Not just Orwell, the five technologies that came into our world directly from the antitopia

Not just Orwell, the five technologies that came into our world directly from the antitopia

I.I. author from "1984"

George Orwell lived in the first half of the 20th century, but his idea of an automatic song-generation device became a reality in the next century. Artificial intelligence is not a "stamp" from an immortal book, but is now able to perform functions related to the production of various works.

And if everyone knows about the DALL·E 2 neurosteam, which generates photo-realistic images, then the ability of algorithms to write music has not yet been appreciated.

For example, to neurize Aiva, which is capable of generating over the summer compositions that are not ashamed to put on the background. Soft rock, neoclassics and any other genres are capable of algorithms easily, and it's only a matter of time before none of the generated tracks lead the charts, because the decisions that can generate music are getting bigger.

People from the test tube.

"A wonderful new world" predicted many of the practices we know today, but if flying cars are no longer perceived as something special, then the deliberate growth of people is still fresh, with only one correction: it's not quite fantastic.

First, there is already an analogy for Butyls to grow, in the face of an artificial uterus created in the United States.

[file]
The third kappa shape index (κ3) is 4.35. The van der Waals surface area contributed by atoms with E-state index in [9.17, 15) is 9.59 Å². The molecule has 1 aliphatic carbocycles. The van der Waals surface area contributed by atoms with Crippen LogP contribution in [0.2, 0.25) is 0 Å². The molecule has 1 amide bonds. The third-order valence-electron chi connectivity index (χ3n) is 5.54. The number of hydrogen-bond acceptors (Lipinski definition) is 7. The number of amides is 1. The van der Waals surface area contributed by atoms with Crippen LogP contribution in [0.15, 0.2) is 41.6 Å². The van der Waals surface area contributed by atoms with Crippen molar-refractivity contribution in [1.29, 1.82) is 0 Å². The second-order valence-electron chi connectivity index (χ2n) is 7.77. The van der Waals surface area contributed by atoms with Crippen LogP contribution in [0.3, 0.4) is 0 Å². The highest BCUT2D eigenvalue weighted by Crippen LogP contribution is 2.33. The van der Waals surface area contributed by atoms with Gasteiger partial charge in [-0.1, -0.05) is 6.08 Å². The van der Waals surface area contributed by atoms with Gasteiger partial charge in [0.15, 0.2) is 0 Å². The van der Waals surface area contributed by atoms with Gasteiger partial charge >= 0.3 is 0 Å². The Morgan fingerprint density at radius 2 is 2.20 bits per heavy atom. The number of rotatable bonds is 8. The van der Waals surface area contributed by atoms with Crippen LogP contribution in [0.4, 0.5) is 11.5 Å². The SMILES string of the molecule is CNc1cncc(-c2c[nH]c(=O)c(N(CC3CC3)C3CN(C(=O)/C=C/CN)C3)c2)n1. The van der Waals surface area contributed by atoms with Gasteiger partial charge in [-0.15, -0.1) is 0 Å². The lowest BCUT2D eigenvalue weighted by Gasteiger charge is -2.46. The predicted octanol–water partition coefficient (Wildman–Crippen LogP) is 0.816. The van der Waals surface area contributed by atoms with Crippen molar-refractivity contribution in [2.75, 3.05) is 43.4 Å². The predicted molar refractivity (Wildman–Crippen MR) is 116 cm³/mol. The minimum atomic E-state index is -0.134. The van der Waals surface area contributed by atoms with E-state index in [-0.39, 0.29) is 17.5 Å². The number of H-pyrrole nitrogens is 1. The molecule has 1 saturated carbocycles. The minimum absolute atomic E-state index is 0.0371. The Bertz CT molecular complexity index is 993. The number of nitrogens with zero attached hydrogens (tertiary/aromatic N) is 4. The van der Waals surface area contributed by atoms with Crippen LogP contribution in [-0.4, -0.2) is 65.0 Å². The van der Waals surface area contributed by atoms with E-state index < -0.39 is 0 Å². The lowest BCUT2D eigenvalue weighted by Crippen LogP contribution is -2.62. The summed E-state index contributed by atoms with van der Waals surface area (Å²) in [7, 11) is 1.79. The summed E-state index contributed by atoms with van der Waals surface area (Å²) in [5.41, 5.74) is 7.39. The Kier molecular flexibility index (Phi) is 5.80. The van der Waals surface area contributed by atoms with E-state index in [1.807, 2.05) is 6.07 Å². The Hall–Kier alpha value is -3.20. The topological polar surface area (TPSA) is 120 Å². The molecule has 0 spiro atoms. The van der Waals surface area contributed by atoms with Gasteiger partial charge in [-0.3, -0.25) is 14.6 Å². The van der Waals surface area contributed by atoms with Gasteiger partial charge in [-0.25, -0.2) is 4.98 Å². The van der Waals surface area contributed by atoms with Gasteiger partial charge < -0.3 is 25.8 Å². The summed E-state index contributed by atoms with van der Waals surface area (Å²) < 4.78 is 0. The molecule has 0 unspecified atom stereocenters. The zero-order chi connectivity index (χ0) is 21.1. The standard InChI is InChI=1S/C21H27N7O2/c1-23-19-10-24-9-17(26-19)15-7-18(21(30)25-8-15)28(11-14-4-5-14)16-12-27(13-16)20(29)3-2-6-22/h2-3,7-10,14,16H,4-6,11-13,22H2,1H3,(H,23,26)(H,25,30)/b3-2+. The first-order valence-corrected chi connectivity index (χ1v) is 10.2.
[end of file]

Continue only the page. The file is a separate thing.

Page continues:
Secondly, even if human cloning has not been resolved, gene editing experiments are more than common, and, yes, if the story of Chinese scientists claiming to have children immune to HIV has raised questions from a number of specialists, the very idea of such intervention is still alive.

So much so that there is more talk about the ethics of creating "prosaner children".

The Oracle Criminalist of the "Dissenting Opinion"

In Philip Dick's cult novel, the struggle for social peace was the prerogative of mutant psychics who predicted the place and time of the crime, and in the real world with mutants, the problems, and the artificial intelligence already on the list are always at hand.

One solution is the science algorithm from the University of Chicago, which has developed a system that can predict when and where crime will occur.

The accuracy of the system is 90 per cent, and the "suggestion" is done a few weeks before the commission of a criminal act.

Superb brain inspired by the "Nuclear Manipulator"

For example, the U.S. Space Force is now starting to use robot dogs to protect objects, and in fact, according to experts, the I.E. robots can completely dislodge people from the battlefield.

"Meditinian" transparency

Eugenia Castleine's cult work "We" offered a vision of a future in which a person's life is so subordinate to society that the idea of transparency was absolute, and if today there is no reason to talk about the mass influx of glass walls in the dwellings, their role is well served by social media, to which users give virtually all information about themselves.

Not only does this lead to a lack of privacy, but it becomes a ground for frankly negative practices, such as stalking. In the US, for example, up to 40 per cent of users face such side effects. If you add regular "plum" databases, personal correspondence, and "plum" videos from surveillance cameras or doorbells, the question that is more transparent — walls or network life — becomes less simple.